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Notorious Jordanian corruption case involving king's uncle takes new turn

Authorities in Amman have pursued Walid al-Kurdi for years. Now a lawyer close to the case says a settlement is in the works
Walid Al-Kurdi with his wife Princess Basma Bint Talal, King Abdullah’s II aunt (Walid Al-Kurdi)

A notorious Jordanian corruption case involving the king’s uncle may be heading for a resolution.

In 2013, a parliamentary anti-corruption committee investigated Walid Kurdi, 74, who is married to King Abdullah's aunt Princess Basma bint Talal, over practices during his tenure as CEO and chairman of the state-owned Jordan Phosphate Mines Company.

Kurdi was due to appear before the committee but left the country a day before his scheduled testimony, Ahmad al-Shagran, the former committee head told Middle East Eye.

According to Shagran, the 2013 investigation into the mining company produced enough evidence to try Kurdi in multiple cases, but only one was picked by Jordan Anti-Corruption Commission (JACC) and filed in court.

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And in June 2013, with Kurdi living in self-imposed exile in London, a Jordanian court sentenced him to 37 and a half years of hard labour and imposed a $378.8m fine.

Over the years, Jordanian authorities have continued to pursue Kurdi from afar, repeatedly – and unsuccessfully – asking Britain to hand him over and even issuing an Interpol red notice in 2017.

The case sparked heated debate in Jordan at the time and, last year Kurdi's name resurfaced during protests over economic policies and rampant corruption with demonstrators calling for his imprisonment.

Now MEE understands that "uncle Walid" and the Jordanian authorities may be negotiating a deal that would allow the businessman to return to the kingdom while scoring the government a high-profile public win, a week after the third cabinet reshuffle in a year.

Earlier this week, local media reported that a Jordanian court said it would seize Kurdi’s assets and consider him a fugitive if he didn’t return to the country by the end of the month.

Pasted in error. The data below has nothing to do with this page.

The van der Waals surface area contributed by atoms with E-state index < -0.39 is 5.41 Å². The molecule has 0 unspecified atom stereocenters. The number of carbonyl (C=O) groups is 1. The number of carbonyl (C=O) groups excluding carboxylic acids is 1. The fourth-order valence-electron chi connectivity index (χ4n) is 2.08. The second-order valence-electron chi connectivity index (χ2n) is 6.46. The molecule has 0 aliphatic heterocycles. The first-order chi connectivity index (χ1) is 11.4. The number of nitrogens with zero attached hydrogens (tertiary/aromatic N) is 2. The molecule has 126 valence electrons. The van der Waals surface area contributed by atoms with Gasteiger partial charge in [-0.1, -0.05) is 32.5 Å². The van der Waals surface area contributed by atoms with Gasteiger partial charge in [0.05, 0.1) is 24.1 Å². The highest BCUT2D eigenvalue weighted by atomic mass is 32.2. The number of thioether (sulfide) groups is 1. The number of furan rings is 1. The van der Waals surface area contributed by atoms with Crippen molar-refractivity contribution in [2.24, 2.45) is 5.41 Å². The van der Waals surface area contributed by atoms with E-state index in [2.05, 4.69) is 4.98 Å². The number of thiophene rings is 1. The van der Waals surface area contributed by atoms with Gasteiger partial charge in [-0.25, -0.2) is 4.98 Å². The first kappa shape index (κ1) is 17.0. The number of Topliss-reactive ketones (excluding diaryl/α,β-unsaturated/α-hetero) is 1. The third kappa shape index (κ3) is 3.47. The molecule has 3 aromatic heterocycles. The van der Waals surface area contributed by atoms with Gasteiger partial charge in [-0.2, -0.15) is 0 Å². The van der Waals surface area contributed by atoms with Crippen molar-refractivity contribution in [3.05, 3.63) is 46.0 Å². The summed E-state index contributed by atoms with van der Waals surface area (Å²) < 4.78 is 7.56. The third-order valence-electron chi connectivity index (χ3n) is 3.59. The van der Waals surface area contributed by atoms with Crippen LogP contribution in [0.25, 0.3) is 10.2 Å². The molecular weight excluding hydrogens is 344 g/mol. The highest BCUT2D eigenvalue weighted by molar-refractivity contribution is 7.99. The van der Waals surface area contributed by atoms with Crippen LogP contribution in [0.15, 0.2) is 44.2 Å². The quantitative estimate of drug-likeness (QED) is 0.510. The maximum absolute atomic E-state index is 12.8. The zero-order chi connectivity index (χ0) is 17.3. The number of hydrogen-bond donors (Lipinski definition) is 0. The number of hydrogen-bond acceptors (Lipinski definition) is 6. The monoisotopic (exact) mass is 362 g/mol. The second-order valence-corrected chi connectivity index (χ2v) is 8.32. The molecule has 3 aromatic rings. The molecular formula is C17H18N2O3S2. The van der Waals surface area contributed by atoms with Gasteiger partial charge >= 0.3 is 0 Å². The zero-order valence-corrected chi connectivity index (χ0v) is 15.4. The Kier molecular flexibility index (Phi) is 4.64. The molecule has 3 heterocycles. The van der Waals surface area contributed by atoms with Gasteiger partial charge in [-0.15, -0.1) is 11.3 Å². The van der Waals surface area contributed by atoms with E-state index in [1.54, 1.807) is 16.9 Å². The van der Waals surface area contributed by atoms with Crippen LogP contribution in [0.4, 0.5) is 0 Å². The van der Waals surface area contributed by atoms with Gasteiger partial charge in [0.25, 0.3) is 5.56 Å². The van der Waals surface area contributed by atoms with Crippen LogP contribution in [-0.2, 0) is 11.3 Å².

While the court’s threat seemed ominous, a Jordanian lawyer with inside knowledge of the case told MEE that Kurdi is being called back because a settlement is in the works to close the case.

"The deal will be a win for Kurdi and a win for the government of Omar al-Razzaz,” said lawyer Mahmoud al-Kharabsheh.

“Kurdi will be able to live and do business again in Jordan if he settles the case with the government, and the latter will win by showing itself to Jordanians as able to call out Kurdi and battle corruption.”

'The deal will be a win for Kurdi and a win for the government of Omar al-Razzaz'

- Mahmoud al-Kharabsheh, lawyer

MEE has sought a comment from Kurdi, who keeps a low public profile in Britain, through a former lawyer and the Jordanian embassy in the UK, but has been unable to reach him.

MEE has repeatedly sought comment from the Jordanian government, without success.

On his website, Kurdi has called the corruption case and charges against him “baseless".

The case, his statement said, was one in which “he had no legal voice or recourse in the face of allegations that were based on fiction rather than fact”.

Jordan is battling soaring unemployment, rising inflation as a result of taxes on essential goods and a national debt which stood at $39bn in 2018.

The kingdom has seen regular demonstrations since May 2018, when a massive gathering of protesters first rallied against the government's economic policies and rampant corruption, resulting in the resignation of the Prime Minister Hani Mulki last year.

Last week, Razzaz, who promised to battle corruption when he took over from Mulki, asked his ministers to collectively hand in their resignations.

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